It had never happened to me before. When I took my camera outside in Curacao, it kept fogging up. I kept wiping it. But then, all of a sudden, wiping wasn’t doing anything. I peered carefully into the innards of my Lumix LX3. The problem was clear: fog.
I could see it plain as day; fog on the inside lens, but I couldn’t get to it to wipe it. I had no idea what to do. I asked for help on Twitter and Googled around. Here’s how I fixed it: a hairdryer.
Yes, I blasted my camera with a blowdryer. I mean, the problem was environmental, so even if I couldn’t access the lens directly, it stood to reason that if I created a hot, dry environment around it, it would be affected. Special thanks to Pam Mandel who was the first to suggest this and added “don’t let it get too hot.”
I was definitely afraid I’d damage my new, wonderful, terrifically expensive camera, so I was very timid at first. After about a half an hour of carefully blowdrying from all directions, with some, but not complete, success, I took a tip from a website which said to just blow right at the glass on low speed until it cleared up. I touched the camera body and glass. They weren’t really heating up all that much, even though my hands were so hot and dry I’m surprised they didn’t crack. So, I held my breath and just blew at the glass until — miracle of miracles — the fog was gone.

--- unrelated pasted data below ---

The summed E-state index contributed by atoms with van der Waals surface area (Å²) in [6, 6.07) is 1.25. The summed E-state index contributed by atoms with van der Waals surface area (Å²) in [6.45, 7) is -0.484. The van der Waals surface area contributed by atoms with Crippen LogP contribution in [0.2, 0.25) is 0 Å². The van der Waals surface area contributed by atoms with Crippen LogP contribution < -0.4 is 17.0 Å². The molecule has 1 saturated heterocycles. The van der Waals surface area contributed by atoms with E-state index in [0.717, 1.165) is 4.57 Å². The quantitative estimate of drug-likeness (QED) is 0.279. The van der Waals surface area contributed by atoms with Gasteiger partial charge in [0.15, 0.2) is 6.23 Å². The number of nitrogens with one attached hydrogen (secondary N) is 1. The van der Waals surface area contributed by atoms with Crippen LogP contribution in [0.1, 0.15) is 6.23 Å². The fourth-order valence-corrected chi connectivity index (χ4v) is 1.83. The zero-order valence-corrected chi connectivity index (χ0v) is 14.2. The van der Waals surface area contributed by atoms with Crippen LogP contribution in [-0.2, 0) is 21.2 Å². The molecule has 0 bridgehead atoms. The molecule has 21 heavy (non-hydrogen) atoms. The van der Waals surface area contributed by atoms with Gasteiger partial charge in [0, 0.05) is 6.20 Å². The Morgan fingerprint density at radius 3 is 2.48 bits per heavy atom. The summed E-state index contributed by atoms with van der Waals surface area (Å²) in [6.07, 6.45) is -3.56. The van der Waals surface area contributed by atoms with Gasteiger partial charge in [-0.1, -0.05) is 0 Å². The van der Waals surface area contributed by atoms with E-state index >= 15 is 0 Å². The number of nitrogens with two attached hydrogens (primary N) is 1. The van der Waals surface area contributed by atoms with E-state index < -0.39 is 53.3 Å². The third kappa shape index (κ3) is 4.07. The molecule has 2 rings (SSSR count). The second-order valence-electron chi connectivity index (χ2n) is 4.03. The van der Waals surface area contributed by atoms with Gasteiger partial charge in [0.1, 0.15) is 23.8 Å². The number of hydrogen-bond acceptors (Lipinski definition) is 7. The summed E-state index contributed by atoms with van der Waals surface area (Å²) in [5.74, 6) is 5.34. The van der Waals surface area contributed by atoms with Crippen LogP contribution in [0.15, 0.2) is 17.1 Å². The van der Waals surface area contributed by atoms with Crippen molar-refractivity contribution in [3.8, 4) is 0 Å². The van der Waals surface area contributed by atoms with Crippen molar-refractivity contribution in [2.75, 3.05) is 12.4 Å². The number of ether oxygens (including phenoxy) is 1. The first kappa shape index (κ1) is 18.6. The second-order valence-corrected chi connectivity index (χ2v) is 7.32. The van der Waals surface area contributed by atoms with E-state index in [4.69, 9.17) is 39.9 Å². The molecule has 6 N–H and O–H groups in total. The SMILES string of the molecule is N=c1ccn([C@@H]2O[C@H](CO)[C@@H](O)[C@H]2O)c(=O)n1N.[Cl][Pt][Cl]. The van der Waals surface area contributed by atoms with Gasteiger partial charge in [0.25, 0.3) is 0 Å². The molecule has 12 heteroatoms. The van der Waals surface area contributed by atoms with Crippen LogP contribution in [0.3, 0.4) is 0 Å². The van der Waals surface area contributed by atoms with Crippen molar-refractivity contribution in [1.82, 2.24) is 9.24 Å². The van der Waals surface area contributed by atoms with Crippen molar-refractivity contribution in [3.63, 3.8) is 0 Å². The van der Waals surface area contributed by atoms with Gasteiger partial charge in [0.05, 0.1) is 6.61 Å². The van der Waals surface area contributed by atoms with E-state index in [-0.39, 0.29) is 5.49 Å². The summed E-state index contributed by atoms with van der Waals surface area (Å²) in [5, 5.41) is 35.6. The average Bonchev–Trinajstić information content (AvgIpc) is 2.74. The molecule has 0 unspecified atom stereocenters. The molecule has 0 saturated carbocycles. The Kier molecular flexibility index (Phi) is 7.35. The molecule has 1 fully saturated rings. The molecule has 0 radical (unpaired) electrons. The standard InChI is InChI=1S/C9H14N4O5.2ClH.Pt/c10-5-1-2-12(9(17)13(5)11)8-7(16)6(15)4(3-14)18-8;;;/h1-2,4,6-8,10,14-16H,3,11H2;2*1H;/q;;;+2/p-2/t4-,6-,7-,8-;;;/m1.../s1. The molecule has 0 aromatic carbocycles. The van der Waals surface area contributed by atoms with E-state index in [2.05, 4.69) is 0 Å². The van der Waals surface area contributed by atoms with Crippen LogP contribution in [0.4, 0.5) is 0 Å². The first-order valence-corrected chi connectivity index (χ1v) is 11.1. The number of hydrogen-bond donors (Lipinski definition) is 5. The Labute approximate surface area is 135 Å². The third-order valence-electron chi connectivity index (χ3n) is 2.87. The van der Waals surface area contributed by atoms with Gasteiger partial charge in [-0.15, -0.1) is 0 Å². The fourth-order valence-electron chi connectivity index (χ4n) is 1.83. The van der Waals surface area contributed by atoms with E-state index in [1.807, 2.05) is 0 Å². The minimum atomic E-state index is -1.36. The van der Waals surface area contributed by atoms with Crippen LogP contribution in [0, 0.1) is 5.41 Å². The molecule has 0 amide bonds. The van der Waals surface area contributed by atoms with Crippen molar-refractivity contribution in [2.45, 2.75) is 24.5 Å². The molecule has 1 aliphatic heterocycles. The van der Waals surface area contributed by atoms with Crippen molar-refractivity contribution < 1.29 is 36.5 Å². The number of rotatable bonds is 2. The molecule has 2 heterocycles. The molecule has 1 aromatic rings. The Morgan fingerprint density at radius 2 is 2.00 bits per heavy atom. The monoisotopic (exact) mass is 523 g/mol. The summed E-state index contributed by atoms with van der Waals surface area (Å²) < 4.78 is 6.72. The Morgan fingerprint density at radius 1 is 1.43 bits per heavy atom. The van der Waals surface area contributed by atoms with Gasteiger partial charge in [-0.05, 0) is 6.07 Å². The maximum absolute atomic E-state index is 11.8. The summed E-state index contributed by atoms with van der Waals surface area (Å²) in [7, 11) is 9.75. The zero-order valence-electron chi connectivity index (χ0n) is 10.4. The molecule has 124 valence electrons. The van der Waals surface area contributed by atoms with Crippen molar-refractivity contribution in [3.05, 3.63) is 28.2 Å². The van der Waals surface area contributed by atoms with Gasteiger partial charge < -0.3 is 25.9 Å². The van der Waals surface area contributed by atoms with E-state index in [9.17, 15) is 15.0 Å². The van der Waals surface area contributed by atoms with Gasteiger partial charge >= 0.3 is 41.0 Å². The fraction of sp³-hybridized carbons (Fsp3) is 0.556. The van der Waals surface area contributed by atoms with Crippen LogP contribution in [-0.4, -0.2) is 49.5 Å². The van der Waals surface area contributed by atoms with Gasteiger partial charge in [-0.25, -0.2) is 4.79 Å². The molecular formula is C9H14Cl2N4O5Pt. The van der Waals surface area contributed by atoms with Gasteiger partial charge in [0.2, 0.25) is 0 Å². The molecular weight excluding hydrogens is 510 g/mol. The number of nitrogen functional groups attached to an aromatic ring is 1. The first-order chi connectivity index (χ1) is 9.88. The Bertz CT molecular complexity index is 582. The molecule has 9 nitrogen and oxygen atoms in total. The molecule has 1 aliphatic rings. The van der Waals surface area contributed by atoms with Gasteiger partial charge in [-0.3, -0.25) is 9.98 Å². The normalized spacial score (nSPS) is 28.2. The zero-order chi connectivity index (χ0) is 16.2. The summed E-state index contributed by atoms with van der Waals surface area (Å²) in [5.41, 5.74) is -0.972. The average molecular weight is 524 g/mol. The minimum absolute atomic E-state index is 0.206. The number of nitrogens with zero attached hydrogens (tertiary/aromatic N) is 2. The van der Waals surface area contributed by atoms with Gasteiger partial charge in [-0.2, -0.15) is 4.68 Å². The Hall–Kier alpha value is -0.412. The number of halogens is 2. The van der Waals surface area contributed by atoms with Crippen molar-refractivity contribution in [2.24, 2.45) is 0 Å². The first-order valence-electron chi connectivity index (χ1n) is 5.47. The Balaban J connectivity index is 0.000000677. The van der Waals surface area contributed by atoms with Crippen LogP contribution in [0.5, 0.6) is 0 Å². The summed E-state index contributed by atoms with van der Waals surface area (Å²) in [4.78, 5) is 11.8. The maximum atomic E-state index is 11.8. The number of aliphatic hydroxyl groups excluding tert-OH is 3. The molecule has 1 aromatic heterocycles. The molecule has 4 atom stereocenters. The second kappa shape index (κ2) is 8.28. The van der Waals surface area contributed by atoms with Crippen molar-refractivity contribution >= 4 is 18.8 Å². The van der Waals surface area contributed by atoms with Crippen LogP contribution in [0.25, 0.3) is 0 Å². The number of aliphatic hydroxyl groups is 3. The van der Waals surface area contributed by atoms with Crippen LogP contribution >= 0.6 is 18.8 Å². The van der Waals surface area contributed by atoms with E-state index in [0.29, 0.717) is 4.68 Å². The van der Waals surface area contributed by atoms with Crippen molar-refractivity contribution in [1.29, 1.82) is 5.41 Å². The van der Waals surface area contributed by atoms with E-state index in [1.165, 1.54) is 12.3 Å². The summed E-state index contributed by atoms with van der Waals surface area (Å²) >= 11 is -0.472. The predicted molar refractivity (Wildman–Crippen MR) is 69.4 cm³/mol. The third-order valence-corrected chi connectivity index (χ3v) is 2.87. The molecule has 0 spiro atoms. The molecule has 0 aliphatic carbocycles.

Now of course, the fear was that this would happen again as soon as I stepped outside into the humid Caribbean weather. Fortunately, some online reading taught me this: the condensation comes from a change in temperature, so if you heat up the camera lens (with a hairdryer) before you step outside the air conditioning to prepare it, it won’t fog up again. Guess what? That works.
So. There you go. Curacao, clear as … Curacao:
This trip to Curacao was sponsored by the Curacao Marriott.